Advanced Light Microscopy

Confocal Microscopy

Confocal microscopy allows increased optical resolution and contrast of by means of employing a spatial pinhole to block the out-of-focus light in the formation of an image. Recording multiple two-dimensional images at different depths enables the reconstruction of three-dimensional structures within an specimen. This technique is used extensively in life and material sciences.

Fluorescence correlation spectroscopy (FCS)

FCS is a correlation analysis of fluctuation of the fluorescence intensity. The analysis provides parameters of the physics under the fluctuations. One of the interesting applications of this is an analysis of the concentration fluctuations of fluorescent particles (molecules) in solution. In this application, the fluorescence emitted from a very tiny space in solution containing a small number of fluorescent particles (molecules) is observed. The fluorescence intensity is fluctuating due to Brownian motion of the particles. In other words, the number of the particles in the sub-space defined by the optical system is randomly changing around the average number. The analysis gives the average number of fluorescent particles and average diffusion time, when the particle is passing through the space. Eventually, both the concentration and size of the particle (molecule) are determined. Both parameters are important in biochemical research, biophysics, and chemistry.

Fluorescence cross-correlation spectroscopy (FCCS)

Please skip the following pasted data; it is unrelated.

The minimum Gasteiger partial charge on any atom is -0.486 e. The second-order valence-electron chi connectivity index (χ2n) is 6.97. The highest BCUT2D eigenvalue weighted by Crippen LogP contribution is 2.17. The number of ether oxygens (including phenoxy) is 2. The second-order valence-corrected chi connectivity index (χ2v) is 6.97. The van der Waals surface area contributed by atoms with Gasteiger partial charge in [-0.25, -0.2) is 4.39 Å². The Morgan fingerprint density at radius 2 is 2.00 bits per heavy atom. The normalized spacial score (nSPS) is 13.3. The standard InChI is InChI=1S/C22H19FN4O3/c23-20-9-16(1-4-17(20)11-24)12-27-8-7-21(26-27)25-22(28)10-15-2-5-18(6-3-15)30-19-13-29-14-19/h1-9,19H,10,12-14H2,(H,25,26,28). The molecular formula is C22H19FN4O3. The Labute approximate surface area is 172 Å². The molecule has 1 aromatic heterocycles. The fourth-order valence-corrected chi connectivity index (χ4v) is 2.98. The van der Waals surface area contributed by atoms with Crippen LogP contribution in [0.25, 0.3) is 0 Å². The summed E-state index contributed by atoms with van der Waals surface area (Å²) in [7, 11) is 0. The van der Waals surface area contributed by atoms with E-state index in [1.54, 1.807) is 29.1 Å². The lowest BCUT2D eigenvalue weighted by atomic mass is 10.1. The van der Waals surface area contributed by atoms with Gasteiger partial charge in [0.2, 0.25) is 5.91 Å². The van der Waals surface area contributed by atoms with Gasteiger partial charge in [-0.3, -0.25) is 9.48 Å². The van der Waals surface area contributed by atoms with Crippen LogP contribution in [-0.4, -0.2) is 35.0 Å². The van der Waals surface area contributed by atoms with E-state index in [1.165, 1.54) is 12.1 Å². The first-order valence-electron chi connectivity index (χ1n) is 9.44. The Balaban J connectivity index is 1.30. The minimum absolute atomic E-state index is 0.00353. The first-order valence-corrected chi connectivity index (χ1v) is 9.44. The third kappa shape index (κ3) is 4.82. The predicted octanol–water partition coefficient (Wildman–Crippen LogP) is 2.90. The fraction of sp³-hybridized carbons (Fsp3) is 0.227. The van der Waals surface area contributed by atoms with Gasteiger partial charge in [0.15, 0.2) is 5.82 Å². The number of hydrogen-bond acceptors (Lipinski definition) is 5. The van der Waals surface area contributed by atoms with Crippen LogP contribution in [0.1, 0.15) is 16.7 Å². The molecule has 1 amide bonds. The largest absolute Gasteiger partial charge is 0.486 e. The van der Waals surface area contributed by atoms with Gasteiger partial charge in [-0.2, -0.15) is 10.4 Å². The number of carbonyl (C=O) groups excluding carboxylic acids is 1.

FCCS is essentially an extension of the fluorescence correlation spectroscopy (FCS) procedure by utilizing two differentially coloured molecules, instead of one. In other words, coincident green and red intensity fluctuations of distinct molecules correlate if green and red labelled particles are moving together through a predefined confocal volume. As a result, FCCS provides a highly sensitive measurement of molecular interactions independent of diffusion rate. This is an important advancement, given that diffusion rate depends only weakly on the size of the molecular complex.

Fluorescence-lifetime imaging microscopy (FLIM)

FLIM is an imaging technique for producing an image based on the differences in the exponential decay rate of the fluorescence from a fluorescent sample. It can be used as an imaging technique in confocal microscopy, two-photon excitation microscopy, and multiphoton tomography. The lifetime of the fluorophore signal, rather than its intensity, is used to create the image in FLIM. This has the advantage of minimizing the effect of photon scattering in thick layers of sample.

Fluorescence resonance energy transfer (FRET)

FRET is a mechanism describing energy transfer between two light-sensitive molecules (chromophores). A donor chromophore, initially in its electronic excited state, may transfer energy to an acceptor chromophore through nonradiative dipole–dipole coupling. The efficiency of this energy transfer is inversely proportional to the sixth power of the distance between donor and acceptor, making FRET extremely sensitive to small changes in distance. Measurements of FRET efficiency can be used to determine if two fluorophores are within a certain distance of each other. Such measurements are used as a research tool in fields including biology and chemistry.